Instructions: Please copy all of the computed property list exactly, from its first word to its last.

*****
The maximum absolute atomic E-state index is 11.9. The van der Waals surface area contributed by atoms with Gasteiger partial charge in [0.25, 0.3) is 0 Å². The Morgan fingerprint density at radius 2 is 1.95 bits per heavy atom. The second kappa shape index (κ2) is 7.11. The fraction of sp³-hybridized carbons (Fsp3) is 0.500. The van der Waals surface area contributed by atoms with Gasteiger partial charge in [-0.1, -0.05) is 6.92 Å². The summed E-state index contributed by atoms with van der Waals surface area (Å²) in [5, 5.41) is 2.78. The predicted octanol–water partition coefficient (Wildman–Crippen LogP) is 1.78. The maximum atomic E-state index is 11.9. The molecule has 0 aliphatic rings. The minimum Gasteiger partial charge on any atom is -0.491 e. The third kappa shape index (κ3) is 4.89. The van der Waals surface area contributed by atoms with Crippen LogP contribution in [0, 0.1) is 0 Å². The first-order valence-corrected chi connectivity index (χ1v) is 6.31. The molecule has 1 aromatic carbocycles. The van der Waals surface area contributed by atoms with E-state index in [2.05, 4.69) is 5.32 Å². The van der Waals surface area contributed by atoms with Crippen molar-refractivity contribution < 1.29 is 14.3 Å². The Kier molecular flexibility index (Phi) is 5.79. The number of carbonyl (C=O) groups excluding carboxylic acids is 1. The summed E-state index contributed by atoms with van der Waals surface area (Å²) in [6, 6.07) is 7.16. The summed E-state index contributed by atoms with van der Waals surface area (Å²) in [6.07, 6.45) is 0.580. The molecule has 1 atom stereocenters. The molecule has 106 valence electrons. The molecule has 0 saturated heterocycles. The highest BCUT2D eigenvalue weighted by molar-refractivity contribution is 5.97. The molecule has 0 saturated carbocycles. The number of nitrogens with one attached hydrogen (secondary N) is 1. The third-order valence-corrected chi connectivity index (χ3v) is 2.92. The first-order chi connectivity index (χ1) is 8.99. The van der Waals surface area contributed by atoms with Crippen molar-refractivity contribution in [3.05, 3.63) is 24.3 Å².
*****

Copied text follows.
The maximum absolute atomic E-state index is 11.9. The van der Waals surface area contributed by atoms with Gasteiger partial charge in [0.25, 0.3) is 0 Å². The Morgan fingerprint density at radius 2 is 1.95 bits per heavy atom. The second kappa shape index (κ2) is 7.11. The fraction of sp³-hybridized carbons (Fsp3) is 0.500. The van der Waals surface area contributed by atoms with Gasteiger partial charge in [-0.1, -0.05) is 6.92 Å². The summed E-state index contributed by atoms with van der Waals surface area (Å²) in [5, 5.41) is 2.78. The predicted octanol–water partition coefficient (Wildman–Crippen LogP) is 1.78. The maximum atomic E-state index is 11.9. The molecule has 0 aliphatic rings. The minimum Gasteiger partial charge on any atom is -0.491 e. The third kappa shape index (κ3) is 4.89. The van der Waals surface area contributed by atoms with Crippen LogP contribution in [0, 0.1) is 0 Å². The first-order valence-corrected chi connectivity index (χ1v) is 6.31. The molecule has 1 aromatic carbocycles. The van der Waals surface area contributed by atoms with E-state index in [2.05, 4.69) is 5.32 Å². The van der Waals surface area contributed by atoms with Crippen molar-refractivity contribution < 1.29 is 14.3 Å². The Kier molecular flexibility index (Phi) is 5.79. The number of carbonyl (C=O) groups excluding carboxylic acids is 1. The summed E-state index contributed by atoms with van der Waals surface area (Å²) in [6, 6.07) is 7.16. The summed E-state index contributed by atoms with van der Waals surface area (Å²) in [6.07, 6.45) is 0.580. The molecule has 1 atom stereocenters. The molecule has 106 valence electrons. The molecule has 0 saturated heterocycles. The highest BCUT2D eigenvalue weighted by molar-refractivity contribution is 5.97. The molecule has 0 saturated carbocycles. The number of nitrogens with one attached hydrogen (secondary N) is 1. The third-order valence-corrected chi connectivity index (χ3v) is 2.92. The first-order chi connectivity index (χ1) is 8.99. The van der Waals surface area contributed by atoms with Crippen molar-refractivity contribution in [3.05, 3.63) is 24.3 Å².